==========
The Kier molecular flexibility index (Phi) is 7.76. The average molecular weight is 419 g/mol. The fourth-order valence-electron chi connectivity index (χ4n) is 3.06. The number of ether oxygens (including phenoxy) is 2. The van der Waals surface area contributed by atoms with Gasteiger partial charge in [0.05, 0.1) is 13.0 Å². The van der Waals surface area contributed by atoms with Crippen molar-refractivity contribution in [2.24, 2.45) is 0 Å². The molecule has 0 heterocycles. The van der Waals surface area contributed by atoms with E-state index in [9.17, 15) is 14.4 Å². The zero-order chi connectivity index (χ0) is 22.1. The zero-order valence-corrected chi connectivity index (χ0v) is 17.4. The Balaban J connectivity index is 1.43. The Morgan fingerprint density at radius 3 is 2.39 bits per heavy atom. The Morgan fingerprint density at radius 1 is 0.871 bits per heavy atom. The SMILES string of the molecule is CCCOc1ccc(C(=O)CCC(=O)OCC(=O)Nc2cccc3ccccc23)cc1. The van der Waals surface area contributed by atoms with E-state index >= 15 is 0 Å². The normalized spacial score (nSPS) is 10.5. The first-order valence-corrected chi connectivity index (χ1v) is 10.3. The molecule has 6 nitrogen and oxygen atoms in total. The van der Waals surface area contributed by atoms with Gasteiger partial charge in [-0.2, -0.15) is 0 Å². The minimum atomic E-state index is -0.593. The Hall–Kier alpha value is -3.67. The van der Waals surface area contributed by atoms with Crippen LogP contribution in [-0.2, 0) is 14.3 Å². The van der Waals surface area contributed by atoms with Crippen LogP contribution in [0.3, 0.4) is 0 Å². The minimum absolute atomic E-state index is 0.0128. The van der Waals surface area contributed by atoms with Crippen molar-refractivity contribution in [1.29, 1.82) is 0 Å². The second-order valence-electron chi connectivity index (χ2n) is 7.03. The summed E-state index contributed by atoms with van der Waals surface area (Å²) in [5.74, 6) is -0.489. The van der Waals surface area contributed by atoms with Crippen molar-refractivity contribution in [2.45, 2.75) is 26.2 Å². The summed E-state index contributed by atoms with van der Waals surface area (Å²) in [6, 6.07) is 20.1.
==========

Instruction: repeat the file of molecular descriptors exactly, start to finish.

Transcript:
The Kier molecular flexibility index (Phi) is 7.76. The average molecular weight is 419 g/mol. The fourth-order valence-electron chi connectivity index (χ4n) is 3.06. The number of ether oxygens (including phenoxy) is 2. The van der Waals surface area contributed by atoms with Gasteiger partial charge in [0.05, 0.1) is 13.0 Å². The van der Waals surface area contributed by atoms with Crippen molar-refractivity contribution in [2.24, 2.45) is 0 Å². The molecule has 0 heterocycles. The van der Waals surface area contributed by atoms with E-state index in [9.17, 15) is 14.4 Å². The zero-order chi connectivity index (χ0) is 22.1. The zero-order valence-corrected chi connectivity index (χ0v) is 17.4. The Balaban J connectivity index is 1.43. The Morgan fingerprint density at radius 3 is 2.39 bits per heavy atom. The Morgan fingerprint density at radius 1 is 0.871 bits per heavy atom. The SMILES string of the molecule is CCCOc1ccc(C(=O)CCC(=O)OCC(=O)Nc2cccc3ccccc23)cc1. The van der Waals surface area contributed by atoms with E-state index >= 15 is 0 Å². The normalized spacial score (nSPS) is 10.5. The first-order valence-corrected chi connectivity index (χ1v) is 10.3. The molecule has 6 nitrogen and oxygen atoms in total. The van der Waals surface area contributed by atoms with Gasteiger partial charge in [-0.2, -0.15) is 0 Å². The minimum atomic E-state index is -0.593. The Hall–Kier alpha value is -3.67. The van der Waals surface area contributed by atoms with Crippen LogP contribution in [-0.2, 0) is 14.3 Å². The van der Waals surface area contributed by atoms with Crippen LogP contribution in [0.3, 0.4) is 0 Å². The minimum absolute atomic E-state index is 0.0128. The van der Waals surface area contributed by atoms with Crippen molar-refractivity contribution in [1.29, 1.82) is 0 Å². The second-order valence-electron chi connectivity index (χ2n) is 7.03. The summed E-state index contributed by atoms with van der Waals surface area (Å²) in [5.74, 6) is -0.489. The van der Waals surface area contributed by atoms with Crippen molar-refractivity contribution in [2.45, 2.75) is 26.2 Å². The summed E-state index contributed by atoms with van der Waals surface area (Å²) in [6, 6.07) is 20.1.